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To the Reverend Dr. Wilkins, Warden of Wadham College in Oxford.
Eeing you are pleased to think fit that these Papers U should come into the Publick, which were at first defign'd to live only in a Deck, or some private Friends hands; I humbly take the boldness to commit them to the Security which your Name and Protection will give them with the most knowing Part of the World. There are two things especially in which they stand in need of yoør Defence: One is, That they fall so infinitely below the full and lofty Genius of that excellent Poet, who made this way of writing free of our Nation : The other, That they are so little proportioned and equal to the Renown of that Prince, on whom they were written. Such great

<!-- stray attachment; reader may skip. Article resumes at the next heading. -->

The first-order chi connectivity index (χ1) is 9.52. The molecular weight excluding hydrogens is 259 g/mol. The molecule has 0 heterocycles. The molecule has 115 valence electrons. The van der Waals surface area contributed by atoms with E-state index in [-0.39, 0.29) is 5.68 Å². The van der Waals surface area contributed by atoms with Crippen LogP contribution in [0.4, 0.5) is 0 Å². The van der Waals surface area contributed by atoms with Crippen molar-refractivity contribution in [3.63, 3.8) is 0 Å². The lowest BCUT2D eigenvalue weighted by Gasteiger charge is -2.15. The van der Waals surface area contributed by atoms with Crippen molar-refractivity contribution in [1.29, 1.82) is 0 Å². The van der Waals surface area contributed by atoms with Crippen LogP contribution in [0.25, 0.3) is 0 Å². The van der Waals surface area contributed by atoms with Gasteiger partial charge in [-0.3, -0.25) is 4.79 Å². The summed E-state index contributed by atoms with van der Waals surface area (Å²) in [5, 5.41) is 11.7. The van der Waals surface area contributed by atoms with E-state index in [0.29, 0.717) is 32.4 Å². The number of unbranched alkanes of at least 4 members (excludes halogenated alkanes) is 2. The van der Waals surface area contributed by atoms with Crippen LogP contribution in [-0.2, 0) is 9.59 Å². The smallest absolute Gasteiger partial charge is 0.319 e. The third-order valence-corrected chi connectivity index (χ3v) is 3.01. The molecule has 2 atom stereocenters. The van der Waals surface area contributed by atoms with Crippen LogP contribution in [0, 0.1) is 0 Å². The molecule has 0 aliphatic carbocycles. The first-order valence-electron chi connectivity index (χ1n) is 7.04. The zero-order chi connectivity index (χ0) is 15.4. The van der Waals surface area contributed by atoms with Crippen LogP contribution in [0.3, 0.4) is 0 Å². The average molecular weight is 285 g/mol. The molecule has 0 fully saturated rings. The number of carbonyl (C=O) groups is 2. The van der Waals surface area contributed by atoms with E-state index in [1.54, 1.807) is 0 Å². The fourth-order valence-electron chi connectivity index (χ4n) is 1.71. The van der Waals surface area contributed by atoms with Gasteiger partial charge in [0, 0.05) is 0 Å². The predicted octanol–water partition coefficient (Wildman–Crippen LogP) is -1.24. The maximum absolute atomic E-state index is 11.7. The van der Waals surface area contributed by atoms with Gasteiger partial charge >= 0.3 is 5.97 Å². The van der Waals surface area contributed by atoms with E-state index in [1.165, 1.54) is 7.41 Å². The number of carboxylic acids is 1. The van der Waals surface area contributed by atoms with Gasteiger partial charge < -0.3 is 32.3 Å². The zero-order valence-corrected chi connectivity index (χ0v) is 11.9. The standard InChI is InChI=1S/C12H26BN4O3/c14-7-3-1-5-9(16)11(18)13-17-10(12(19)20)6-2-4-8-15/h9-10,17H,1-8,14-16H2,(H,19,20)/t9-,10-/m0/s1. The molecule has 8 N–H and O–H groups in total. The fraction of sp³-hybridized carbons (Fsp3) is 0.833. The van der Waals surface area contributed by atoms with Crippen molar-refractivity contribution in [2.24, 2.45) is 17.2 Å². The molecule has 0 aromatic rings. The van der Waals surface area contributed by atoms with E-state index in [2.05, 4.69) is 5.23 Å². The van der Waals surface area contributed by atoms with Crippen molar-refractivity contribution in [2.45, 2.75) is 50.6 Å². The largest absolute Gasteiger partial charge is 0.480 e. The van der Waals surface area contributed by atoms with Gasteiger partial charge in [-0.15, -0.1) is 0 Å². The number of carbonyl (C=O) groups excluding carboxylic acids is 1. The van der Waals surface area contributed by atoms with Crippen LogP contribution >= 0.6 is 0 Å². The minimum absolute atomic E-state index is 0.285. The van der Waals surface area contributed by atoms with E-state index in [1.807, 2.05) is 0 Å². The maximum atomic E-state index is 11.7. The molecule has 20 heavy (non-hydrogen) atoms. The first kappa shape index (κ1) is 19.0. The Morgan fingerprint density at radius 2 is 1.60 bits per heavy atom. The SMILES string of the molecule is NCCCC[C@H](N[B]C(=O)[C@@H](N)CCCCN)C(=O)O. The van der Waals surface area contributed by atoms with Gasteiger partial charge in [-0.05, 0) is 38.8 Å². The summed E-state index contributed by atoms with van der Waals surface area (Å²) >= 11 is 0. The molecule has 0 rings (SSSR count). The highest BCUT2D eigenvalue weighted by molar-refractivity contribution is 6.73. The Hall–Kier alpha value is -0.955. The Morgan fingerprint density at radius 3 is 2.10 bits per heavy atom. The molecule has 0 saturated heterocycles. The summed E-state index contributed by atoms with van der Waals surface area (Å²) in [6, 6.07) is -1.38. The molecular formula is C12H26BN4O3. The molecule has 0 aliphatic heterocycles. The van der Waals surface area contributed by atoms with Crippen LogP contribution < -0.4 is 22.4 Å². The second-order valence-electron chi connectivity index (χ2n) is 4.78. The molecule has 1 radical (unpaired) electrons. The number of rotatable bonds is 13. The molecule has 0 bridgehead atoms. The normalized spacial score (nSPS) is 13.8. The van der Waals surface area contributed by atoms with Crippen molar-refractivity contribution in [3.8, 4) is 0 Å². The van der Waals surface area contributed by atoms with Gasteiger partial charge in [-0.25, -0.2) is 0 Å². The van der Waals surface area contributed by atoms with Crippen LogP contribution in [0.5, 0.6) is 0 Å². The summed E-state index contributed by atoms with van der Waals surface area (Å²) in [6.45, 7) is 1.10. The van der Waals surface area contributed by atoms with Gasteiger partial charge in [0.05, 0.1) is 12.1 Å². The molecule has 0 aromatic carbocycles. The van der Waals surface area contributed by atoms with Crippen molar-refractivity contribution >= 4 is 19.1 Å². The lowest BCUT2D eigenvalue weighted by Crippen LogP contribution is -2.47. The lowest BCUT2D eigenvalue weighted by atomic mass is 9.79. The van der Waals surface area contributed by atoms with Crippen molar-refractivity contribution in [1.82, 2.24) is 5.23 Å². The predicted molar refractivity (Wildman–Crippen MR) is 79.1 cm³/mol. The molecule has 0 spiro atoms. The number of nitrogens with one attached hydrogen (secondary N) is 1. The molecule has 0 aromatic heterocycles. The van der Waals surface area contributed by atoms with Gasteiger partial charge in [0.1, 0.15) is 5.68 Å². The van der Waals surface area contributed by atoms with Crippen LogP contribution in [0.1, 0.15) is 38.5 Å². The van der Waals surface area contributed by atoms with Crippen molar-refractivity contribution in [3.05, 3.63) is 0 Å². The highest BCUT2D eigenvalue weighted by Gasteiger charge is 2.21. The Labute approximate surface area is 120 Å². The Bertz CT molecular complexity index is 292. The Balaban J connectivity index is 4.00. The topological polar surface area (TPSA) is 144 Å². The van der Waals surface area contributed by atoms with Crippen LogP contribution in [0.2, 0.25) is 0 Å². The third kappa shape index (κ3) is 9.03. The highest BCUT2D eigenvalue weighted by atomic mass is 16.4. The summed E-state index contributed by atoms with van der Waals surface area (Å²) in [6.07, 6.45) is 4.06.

A&tions and Lives de serving rather to be the Subjects of the noblest Pens and divine Fancies, than of such small Bear ginners and weak Esayers in Poetry as my self. Against thefe dangerous Prejudices, there remains no other Sbield, than the Universal Esteem and Authority which yor' Judgment and Approbation carries with it. The Right you have to them, Sir, is not only on the account of the Relation you had.to this great perfon, mor of the gretera? faom which all Arts receive from you; but more particularly by reason of that Obligation and Zeal with wbich I am bound to dedicate my self to your Service : For bading been a long time the object of your Care and Indulgence towards the advantage of my Studies and Fertsne, baving been moulded (as it were) by your own Hards, and formed under your Government, not to in. tult you to any thing which my meannef's produces, would not only be Injustice, but Sacrilege: So that if ibere be any thing here tolerably said, whith deferdes Para ere, it is yours Sir, as well as he, who is, Your moft Devoted, and Obliged Servant,